Blagg: Maine made for summer
For years, we’ve been managing to spend at least a week or two on a lake in Maine.
Up until last year, that included a stay at my in-laws’ rented camp on China Lake, just east of Augusta and not far from that fabled “you can’t get there from here” town of East Vassalboro.
Now the situation has changed — my father-in-law died recently — and now we’re trying to figure out a substitute venue. This year, we rented our own camp, just around the lake and up north, near the tiny town of China, and hosted my daughter and her kids, who live in Ohio.
My youngest son joined us, and our oldest, who has kids of his own, bunked in with his in-laws, who own a camp over west on Belgrade Lake — the original “Golden Pond.”
Summer camps are a tradition in Maine, both for Mainers and those “from away.”
In fact, there’s a neat little industry in the summer where local residents move out to their camps for the summer and rent their homes to visitors. A summer series of medical seminars at Colby College in Waterville, for example, draws doctors from all over the world, who live in town while the year-round residents enjoy camp life.
Since there are so many lakes around central Maine (a gift of the glaciers that covered the area during the last Ice Age), there are thousands of camps — some elaborate, some pretty primitive. Fire roads, carved out by the state to provide access in case of forest fires, provide access.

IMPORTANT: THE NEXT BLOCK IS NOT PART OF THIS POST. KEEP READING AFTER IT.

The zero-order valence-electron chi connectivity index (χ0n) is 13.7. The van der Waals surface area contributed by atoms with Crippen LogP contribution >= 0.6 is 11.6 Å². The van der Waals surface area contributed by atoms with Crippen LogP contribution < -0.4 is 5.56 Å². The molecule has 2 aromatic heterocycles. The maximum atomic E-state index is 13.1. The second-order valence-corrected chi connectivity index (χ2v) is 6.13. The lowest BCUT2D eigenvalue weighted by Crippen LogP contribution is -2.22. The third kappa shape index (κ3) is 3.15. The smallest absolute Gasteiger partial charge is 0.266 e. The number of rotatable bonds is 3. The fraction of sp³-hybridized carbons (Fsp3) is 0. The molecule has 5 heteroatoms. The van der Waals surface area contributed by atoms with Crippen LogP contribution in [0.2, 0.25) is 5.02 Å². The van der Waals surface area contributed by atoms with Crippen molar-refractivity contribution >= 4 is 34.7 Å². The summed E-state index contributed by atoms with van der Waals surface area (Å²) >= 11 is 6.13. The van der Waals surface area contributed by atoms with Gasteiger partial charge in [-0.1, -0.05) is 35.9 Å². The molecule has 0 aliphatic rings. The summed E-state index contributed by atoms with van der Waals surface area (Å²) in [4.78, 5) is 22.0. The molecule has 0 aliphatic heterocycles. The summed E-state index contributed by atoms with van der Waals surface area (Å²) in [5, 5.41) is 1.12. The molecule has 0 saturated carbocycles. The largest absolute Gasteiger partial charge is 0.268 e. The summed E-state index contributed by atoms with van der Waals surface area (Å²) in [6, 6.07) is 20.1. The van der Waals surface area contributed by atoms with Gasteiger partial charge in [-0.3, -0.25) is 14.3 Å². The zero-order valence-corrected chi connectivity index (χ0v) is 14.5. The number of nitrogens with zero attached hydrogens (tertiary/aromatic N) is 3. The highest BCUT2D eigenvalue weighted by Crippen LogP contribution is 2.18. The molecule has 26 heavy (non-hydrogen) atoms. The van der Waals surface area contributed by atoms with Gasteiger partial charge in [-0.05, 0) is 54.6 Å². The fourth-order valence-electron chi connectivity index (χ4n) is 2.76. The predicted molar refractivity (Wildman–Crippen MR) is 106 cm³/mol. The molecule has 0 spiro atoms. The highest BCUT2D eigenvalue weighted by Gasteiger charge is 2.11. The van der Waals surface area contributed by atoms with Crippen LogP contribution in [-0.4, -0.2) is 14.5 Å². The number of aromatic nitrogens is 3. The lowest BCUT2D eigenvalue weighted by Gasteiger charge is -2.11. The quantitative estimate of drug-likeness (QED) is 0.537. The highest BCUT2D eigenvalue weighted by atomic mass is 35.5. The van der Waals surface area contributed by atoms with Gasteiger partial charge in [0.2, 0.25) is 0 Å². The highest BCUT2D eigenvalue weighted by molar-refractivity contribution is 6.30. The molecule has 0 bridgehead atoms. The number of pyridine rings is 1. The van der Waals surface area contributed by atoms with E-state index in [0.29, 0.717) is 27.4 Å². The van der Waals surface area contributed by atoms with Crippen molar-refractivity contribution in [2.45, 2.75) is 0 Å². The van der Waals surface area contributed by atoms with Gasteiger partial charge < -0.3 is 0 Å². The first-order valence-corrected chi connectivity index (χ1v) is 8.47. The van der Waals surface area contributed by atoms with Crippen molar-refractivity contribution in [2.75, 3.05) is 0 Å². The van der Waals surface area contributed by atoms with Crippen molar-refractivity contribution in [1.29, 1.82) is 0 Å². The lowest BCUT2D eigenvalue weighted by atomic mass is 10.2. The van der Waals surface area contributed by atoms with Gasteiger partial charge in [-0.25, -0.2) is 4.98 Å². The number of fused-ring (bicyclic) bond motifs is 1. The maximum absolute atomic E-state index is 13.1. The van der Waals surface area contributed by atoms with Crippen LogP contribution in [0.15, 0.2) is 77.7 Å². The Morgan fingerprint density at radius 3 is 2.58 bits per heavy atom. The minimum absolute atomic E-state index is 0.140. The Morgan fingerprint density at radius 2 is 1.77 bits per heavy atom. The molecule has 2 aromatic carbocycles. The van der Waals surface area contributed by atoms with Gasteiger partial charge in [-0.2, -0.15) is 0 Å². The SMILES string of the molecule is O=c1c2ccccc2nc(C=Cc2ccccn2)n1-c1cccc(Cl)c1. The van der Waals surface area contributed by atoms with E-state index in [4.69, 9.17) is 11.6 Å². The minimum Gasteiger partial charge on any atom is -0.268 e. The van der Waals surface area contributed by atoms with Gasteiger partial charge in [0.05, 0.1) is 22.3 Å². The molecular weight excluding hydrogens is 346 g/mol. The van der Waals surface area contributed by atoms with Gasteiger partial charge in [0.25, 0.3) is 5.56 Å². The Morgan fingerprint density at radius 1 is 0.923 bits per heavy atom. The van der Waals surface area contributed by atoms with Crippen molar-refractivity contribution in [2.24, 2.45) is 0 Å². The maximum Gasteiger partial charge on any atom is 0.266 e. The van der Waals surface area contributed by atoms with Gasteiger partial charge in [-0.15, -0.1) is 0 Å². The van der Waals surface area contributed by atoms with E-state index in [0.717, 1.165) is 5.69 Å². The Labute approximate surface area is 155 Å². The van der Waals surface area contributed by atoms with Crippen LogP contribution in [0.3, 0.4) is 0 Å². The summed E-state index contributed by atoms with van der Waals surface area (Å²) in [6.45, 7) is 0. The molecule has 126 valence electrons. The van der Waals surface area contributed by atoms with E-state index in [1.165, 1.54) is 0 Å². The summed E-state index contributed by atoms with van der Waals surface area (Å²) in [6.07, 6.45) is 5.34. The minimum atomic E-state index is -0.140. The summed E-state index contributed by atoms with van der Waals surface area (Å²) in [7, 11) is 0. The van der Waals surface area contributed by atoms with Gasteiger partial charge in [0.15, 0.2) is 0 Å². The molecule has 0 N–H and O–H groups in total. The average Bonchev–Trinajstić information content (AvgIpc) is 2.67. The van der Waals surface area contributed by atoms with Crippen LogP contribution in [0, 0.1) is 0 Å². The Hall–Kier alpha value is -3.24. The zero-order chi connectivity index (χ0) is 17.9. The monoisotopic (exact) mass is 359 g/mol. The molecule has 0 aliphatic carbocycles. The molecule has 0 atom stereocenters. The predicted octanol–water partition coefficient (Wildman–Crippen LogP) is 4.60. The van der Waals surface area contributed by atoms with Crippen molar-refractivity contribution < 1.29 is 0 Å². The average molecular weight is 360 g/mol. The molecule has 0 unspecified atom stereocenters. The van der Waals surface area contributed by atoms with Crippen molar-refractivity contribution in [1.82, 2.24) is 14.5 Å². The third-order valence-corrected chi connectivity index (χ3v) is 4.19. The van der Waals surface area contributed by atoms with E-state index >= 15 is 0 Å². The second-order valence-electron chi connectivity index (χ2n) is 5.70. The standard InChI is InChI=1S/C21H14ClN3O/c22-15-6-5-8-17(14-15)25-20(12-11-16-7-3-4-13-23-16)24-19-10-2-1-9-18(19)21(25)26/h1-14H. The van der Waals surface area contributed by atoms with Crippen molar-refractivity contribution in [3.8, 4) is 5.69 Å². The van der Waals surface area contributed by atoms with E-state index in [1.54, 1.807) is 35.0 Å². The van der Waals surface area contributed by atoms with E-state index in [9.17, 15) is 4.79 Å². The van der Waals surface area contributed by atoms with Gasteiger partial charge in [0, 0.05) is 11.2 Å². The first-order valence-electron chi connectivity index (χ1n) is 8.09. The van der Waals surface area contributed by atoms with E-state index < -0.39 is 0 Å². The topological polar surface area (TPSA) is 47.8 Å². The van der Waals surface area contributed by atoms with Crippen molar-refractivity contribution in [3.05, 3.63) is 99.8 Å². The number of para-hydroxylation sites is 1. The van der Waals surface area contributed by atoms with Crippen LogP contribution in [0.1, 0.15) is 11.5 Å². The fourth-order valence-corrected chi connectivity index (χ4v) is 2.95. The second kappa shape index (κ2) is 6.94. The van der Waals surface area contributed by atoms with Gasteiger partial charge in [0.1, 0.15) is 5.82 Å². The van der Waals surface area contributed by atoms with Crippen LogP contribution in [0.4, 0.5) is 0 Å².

Our kids learned to fish at camp, practiced their swimming skills, paddled around in old truck inner tubes, explored in the canoe and sometimes got to swing out over the water on a rope and drop in.
Our rented camp this summer was on Fire Road 25, China, Maine.
I used to be the editor of the newspaper in Waterville, The Central Maine Morning Sentinel, and for a few years I owned a wooden sailboat, “Swan,” which I had restored. I moored it summers at my in-laws’ camp and my father-in-law sailed it practically every day.
After a few years, we belatedly realized that he was sailing it while I maintained it ... and decided to make a change. He bought it and I got to sail it on weekends — a much more sensible arrangement.
He also owned what we called “The Barge,” which was a Rube Goldberg contraption more like a motorized swim float than a boat. But powered by a tiny outboard motor (housed in a central well) and decked out with flowers, resin chairs and a radio, it was transformed into a delightful party venue.
Evenings, we’d motor out into the lake equipped with the proper assortment of snacks and beverages and often simply drift down the lake, enjoying the loon calls, an occasional eagle or osprey sighting and lots of idle conversation.
Of course, everyone has their own favorite summer vacation traditions. Some love to spend time at the beach, others hike, ride ATVs, or trek off to Fenway Park and watch the Sox. Some own camping trailers or RVs and emulate the turtle by hauling their vacation home with them wherever they roam.
Whatever, as they say, floats your boat.
While you’re engaged in your own personal brand of summer fun, just be sure to be safe, avoid the trap of excess alcohol and be safe.
Above all, enjoy yourself.
Blagg has been Editor of The Recorder since 1986. He lives in Greenfield and is a military historian with an interest in local history. He can be reached at: email@example.com or 413-772-0261, ext. 250.